March 21, 2008

Faithful Lines / Shirley Vogler Meister

An ‘Easterly’ understanding of ‘WWJD?’

Shirley Vogler MeisterLast week, I suggested that it’s prudent to ask ourselves “What would Jesus do?” in difficult or uncomfortable situations. I even called it a “cliché.”

Right after writing that column, I read a daily Lenten message to my husband that changed my spiritual perception of the once very popular “WWJD?”

My husband and I have been faithfully following The Little Black Book of inspiring Lenten messages. It stresses the Passion of Christ according to John’s Gospel. We have done this every Lent since our parish began providing the booklet that comes from the Diocese of Saginaw, Mich. It is based on the writings of Bishop Kenneth Untener, who died in 2004.

In a February reading, based on the second denial that Simon Peter made after the arrest of Jesus, an excellent point is made: The question “What would Jesus do?” could be misleading because of the “would.” It could seem as though Jesus were not part of here-and-now situations. There’s a big difference between “What would Jesus think I should do?” and “What does Jesus think I should do?”

Recently, in a column about a basketball injury to a spectator who is a friend, I suggested that—in such a situation and any other times of indecision when reacting to something bad that is happening to someone near us—we should immediately think about “What would Jesus do?”

However, since Jesus should be a part of the present moment in everything that Christians do, we should put our question in the now-moment, i.e., “What do you want me to do, Lord?” After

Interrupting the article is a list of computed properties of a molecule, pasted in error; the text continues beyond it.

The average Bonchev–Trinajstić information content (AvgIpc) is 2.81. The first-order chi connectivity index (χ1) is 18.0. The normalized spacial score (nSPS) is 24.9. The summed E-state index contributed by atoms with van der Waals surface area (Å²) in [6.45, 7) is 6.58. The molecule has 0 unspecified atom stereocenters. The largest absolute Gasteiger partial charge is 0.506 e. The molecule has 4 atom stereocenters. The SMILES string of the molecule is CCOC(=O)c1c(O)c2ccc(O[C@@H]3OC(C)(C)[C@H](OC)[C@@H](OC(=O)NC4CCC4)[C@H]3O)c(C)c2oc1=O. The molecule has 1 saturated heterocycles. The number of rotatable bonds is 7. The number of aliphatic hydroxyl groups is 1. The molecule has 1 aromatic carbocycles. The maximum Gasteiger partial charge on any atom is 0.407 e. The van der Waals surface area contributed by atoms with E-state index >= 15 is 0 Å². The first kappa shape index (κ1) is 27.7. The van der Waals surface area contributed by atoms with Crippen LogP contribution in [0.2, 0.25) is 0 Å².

all, we claim he is with us no matter what or when.

The little book’s message continued: “Asking ourselves what Jesus thinks about a given situation can change our perspective. Pick any issue—killing the unborn, using/storing weapons of mass destruction, retaliation. … What does Jesus think right now? Waffling on those kinds of issues is the way we might be more likely to deny that we are a disciple of Jesus.”

After each reading in The Little Black Book is this note: “Spend some quiet time with the Lord.”

I like to do that all year long, not just during Lent.

This makes me think of a wise Protestant friend whom I considered to be a cross between a mother and older sister to me. Janie and I often held hands and spent quiet times with the Lord. She always prayed in the present tense, knowing that Jesus was, indeed, present. Whatever she prayed was simple, direct and offered with the assurance that Christ made our twosome a threesome.

The Little Black Book is published by Little Books of the Diocese of Saginaw. For more information, call 989-797-6653 or log on to

(Shirley Vogler Meister, a member of Christ the King Parish in Indianapolis, is a regular columnist for The Criterion.) †

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